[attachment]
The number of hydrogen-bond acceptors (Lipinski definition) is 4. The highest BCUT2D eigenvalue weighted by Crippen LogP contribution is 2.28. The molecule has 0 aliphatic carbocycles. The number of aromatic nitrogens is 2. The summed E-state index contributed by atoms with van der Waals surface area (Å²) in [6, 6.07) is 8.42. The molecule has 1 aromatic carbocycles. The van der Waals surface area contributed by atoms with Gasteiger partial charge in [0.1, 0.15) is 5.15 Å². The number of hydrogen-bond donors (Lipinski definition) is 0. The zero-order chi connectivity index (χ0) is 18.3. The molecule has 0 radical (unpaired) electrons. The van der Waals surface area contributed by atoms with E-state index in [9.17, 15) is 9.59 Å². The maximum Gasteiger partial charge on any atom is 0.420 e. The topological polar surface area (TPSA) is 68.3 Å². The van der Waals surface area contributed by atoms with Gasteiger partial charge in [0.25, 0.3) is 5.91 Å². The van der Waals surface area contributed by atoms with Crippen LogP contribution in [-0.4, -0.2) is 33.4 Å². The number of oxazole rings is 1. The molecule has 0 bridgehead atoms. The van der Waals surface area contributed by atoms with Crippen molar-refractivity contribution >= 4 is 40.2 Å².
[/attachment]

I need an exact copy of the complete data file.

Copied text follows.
The number of hydrogen-bond acceptors (Lipinski definition) is 4. The highest BCUT2D eigenvalue weighted by Crippen LogP contribution is 2.28. The molecule has 0 aliphatic carbocycles. The number of aromatic nitrogens is 2. The summed E-state index contributed by atoms with van der Waals surface area (Å²) in [6, 6.07) is 8.42. The molecule has 1 aromatic carbocycles. The van der Waals surface area contributed by atoms with Gasteiger partial charge in [0.1, 0.15) is 5.15 Å². The number of hydrogen-bond donors (Lipinski definition) is 0. The zero-order chi connectivity index (χ0) is 18.3. The molecule has 0 radical (unpaired) electrons. The van der Waals surface area contributed by atoms with E-state index in [9.17, 15) is 9.59 Å². The maximum Gasteiger partial charge on any atom is 0.420 e. The topological polar surface area (TPSA) is 68.3 Å². The van der Waals surface area contributed by atoms with Gasteiger partial charge in [0.25, 0.3) is 5.91 Å². The van der Waals surface area contributed by atoms with Crippen LogP contribution in [-0.4, -0.2) is 33.4 Å². The number of oxazole rings is 1. The molecule has 0 bridgehead atoms. The van der Waals surface area contributed by atoms with Crippen molar-refractivity contribution >= 4 is 40.2 Å².